Colors in ProcessingColors are represented as RGB values
RGB stands for Red, green, Blue
Each value is represented on a scale of 0 to 255
You can use colors in a few ways:
Create a variable to store a color.
Set the color you draw shapes in with the fill command.
Set the color of outlines with the stroke command.
// Making a color variable to store this RGB value
color cyan = color(0, 255, 255);
When you use the fill() command, it sets the color that all future shapes will be drawn in. Think of it as picking up a paintbrush with a specific color of paint on it.
The fill command is overloaded, meaning it has a few different versions. The three most basic are grayscale, RGB, and taking a color as a parameter.
void fill(int grey)
Sets your color from black (0) to white (255).
fill(127); // Sets the color to a medium grey
void fill(int red, int green, int blue)
Sets your color from based on RGB values ranging from 0 to 255.
fill(255, 127, 0); // Sets the color to orange
void fill(color c)
Sets your color equal to the value of the color parameter
When you use the stroke() command, it sets the color of your outlines in the future. This works just like fill(). It is also overloaded, with the same parameters.
Note that stroke will also affect the color of any lines you draw, since they don't have an interior.
void stroke(int grey)
stroke(127); // Sets the color to a medium grey
void stroke(int red, int green, int blue)
void stroke(color c)
By default, shapes in processing have a small black outline. You can change this color, remove it entirely, or make it thicker.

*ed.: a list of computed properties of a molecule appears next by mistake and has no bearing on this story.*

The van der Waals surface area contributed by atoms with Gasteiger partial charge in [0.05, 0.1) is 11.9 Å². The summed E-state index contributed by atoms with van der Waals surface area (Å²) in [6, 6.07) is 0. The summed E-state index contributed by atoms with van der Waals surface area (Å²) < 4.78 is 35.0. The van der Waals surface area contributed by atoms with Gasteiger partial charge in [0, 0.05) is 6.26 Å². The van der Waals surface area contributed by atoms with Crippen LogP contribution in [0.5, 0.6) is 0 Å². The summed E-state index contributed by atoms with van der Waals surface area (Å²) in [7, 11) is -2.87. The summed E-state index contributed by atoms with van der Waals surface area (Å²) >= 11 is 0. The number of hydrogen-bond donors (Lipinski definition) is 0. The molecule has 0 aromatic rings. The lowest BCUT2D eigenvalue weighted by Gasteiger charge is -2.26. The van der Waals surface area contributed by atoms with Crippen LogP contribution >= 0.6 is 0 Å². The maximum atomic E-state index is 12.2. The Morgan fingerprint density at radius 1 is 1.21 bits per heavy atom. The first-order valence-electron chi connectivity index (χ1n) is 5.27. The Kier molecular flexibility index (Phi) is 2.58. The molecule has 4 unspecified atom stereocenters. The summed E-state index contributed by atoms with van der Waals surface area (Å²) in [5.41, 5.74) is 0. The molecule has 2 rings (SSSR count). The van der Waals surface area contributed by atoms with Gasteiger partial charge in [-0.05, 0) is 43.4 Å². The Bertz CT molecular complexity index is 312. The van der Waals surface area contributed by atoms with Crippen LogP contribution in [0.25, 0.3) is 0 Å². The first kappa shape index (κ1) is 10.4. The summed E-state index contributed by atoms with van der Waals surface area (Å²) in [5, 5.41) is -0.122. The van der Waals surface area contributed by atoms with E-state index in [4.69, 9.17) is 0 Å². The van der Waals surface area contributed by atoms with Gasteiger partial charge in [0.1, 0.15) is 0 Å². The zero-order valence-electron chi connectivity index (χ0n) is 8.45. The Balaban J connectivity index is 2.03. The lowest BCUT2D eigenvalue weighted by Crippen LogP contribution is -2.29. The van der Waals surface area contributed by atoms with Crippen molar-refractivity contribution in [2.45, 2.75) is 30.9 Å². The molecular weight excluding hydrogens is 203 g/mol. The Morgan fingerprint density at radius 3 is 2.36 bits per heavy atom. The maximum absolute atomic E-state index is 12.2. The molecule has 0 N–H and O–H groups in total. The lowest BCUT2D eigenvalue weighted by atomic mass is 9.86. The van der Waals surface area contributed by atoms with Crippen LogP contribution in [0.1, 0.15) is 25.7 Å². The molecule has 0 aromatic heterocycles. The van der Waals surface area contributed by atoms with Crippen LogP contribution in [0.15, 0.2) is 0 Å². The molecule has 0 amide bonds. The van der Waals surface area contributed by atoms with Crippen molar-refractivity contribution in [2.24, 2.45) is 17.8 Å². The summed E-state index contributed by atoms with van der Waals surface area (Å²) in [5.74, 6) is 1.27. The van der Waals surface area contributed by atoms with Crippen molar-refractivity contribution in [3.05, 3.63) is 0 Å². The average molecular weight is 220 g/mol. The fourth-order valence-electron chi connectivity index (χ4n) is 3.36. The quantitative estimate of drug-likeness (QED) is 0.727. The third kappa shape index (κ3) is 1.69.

No StrokeYou can stop drawing outlines (and lines) with the noStroke command.
To undo this, simply set a new stroke color.
Stops drawing outlines and lines
fill(255, 0, 0);
rect(100, 100, 200, 100); // Draws a red rectangle with no outline
rect(200, 250, 200, 100); // Sets the color to orange
The code on the left produces this image
You can change how big your lines are using the strokeWeight() command.
void strokeWeight(int weight)
strokeWeight(4); // Default
line(80, 80, 320, 80);
strokeWeight(16); // Thick
line(80, 160, 320, 160);
strokeWeight(40); // Chonker
line(80, 280, 320, 280);
When you use the background() command, it sets the color for the entire screen instantly. You typically want to do this before drawing other shapes.
void background(int grey)
background(127); // Sets the whole screen to a medium grey
void background(int red, int green, int blue)
background(255, 127, 0); // Sets the whole screen to orange
void background(color c)
background(c); // Sets the whole screen to c
Alpha ValueAlpha is the fourth value associated with each color.
It is always optional.
It is on a scale of 0 (opaque) to 255 (transparent)
You can apply this to color variables, fill, or stroke.
fill(255, 0, 0, 127);
rect(100, 100, 200, 150);
fill(0, 255, 0, 127);
rect(200, 200, 200, 150);
Looking for more color tools? Check out the official reference. Note: A few of these may only work on the newest version of Processing.
Chapter 1.3 to 1.5 - Color